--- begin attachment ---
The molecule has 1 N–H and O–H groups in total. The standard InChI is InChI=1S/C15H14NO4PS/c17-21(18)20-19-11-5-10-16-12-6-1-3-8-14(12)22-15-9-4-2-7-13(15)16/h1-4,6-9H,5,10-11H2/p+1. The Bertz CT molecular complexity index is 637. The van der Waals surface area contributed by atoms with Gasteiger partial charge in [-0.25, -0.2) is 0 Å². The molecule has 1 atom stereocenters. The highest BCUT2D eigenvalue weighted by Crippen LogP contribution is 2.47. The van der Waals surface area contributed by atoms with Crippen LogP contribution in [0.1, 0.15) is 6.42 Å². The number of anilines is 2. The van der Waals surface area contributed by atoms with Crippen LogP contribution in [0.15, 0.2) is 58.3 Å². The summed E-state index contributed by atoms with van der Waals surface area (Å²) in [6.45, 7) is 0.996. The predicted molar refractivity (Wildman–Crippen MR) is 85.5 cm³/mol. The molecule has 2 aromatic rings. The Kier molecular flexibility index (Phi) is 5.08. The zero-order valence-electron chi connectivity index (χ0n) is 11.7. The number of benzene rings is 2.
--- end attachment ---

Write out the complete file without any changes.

The molecule has 1 N–H and O–H groups in total. The standard InChI is InChI=1S/C15H14NO4PS/c17-21(18)20-19-11-5-10-16-12-6-1-3-8-14(12)22-15-9-4-2-7-13(15)16/h1-4,6-9H,5,10-11H2/p+1. The Bertz CT molecular complexity index is 637. The van der Waals surface area contributed by atoms with Gasteiger partial charge in [-0.25, -0.2) is 0 Å². The molecule has 1 atom stereocenters. The highest BCUT2D eigenvalue weighted by Crippen LogP contribution is 2.47. The van der Waals surface area contributed by atoms with Crippen LogP contribution in [0.1, 0.15) is 6.42 Å². The number of anilines is 2. The van der Waals surface area contributed by atoms with Crippen LogP contribution in [0.15, 0.2) is 58.3 Å². The summed E-state index contributed by atoms with van der Waals surface area (Å²) in [6.45, 7) is 0.996. The predicted molar refractivity (Wildman–Crippen MR) is 85.5 cm³/mol. The molecule has 2 aromatic rings. The Kier molecular flexibility index (Phi) is 5.08. The zero-order valence-electron chi connectivity index (χ0n) is 11.7. The number of benzene rings is 2.